One daughter-in-law, Orpah—the sensible one, many would say—decides to stay in Moab, her homeland, where the chances of another marriage are presumably better than they would be in a strange place. Orpah will simply marry again and go on as usual. It's an honorable choice and a safe one. It clings to what is, in the hope that it can be good again.
Ruth, on the other hand, the second daughter-in-law, decides to go with Naomi to a land where she will be an eternal outsider and where the national prejudice against Moabites, let alone single Moabite women, goes deep. It is a very precarious situation for a young woman. Interracial marriages are frowned upon in early Israel, and a woman without a husband in a culture where a woman's social security depends on her being linked to a man is a sorry sight. But Ruth makes the bold choice, the one filled with faith that the God of yesterday is also the God of today, that the God who took one thing away has something else in store for her. Ruth opts to begin again somewhere else in very new ways, whatever the odds against her. She determines to follow a God who worked through Miriam, Rachel, Sarah and Leah as well as through Moses, Jacob and Abraham to save a world and lead a people.
The book of Naomi and Ruth, therefore, is the story of three women left to fend for themselves in a world geared to the autonomy and ability of men but not to the freedom and full development of women. It is the story of what it takes to discover the God within. It is a defining moment for all three.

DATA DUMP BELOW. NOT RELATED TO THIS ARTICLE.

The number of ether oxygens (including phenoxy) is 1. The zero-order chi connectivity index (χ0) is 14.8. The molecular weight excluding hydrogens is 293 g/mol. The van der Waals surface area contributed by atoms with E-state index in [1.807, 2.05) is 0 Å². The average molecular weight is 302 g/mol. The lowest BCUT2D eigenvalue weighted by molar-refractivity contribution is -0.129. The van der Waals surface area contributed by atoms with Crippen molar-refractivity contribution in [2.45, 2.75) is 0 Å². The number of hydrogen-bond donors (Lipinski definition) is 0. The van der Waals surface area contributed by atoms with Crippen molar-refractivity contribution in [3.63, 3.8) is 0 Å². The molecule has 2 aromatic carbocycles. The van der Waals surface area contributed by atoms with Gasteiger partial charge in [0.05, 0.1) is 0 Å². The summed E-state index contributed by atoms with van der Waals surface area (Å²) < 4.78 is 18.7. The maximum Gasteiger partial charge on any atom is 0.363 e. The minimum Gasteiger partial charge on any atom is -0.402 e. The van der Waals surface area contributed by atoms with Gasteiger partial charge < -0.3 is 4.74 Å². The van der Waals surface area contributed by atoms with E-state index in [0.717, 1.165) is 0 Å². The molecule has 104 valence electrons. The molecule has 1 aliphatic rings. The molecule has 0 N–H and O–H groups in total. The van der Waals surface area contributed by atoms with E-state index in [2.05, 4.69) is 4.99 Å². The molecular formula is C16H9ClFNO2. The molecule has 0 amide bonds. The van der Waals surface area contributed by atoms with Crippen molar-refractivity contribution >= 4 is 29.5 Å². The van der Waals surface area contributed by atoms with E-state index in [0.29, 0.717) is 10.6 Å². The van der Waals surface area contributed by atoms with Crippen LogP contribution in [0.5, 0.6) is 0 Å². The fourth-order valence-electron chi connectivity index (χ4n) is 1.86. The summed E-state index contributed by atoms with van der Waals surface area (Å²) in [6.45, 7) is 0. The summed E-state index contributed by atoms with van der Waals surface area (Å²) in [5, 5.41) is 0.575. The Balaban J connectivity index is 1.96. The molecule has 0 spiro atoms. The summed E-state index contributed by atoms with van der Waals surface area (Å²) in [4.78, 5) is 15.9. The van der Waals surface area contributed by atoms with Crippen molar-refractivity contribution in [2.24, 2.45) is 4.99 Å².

In fact, there are delineating moments in every human life, points after which we are never quite the same again. Perhaps especially for women they are often intensely private, deeply personal ones. What these three women do in the midst of their own struggles—how they thread their way through the system as women, what qualities it takes, and what decisions it requires as they do—is model enough for anyone, but for women in a special way. Even now. Even here.
Most women live very unpretentious lives. We grow up, work hard, take care of families, stumble through relationships, endure losses, and, in the course of it, contend, too often all alone, with the complexities that come from trying to balance the values of the world around us with what our own experiences and talents and wisdom dictate. It is not an easy task, for either men or women, of course. The problem is that there is a dimension to a woman's life that is unique to being a woman. Women live in two worlds—one private, one public—but, if truth were known, are by and large considered native to only one of them. What we know in the private arena is seldom considered common coin in the other.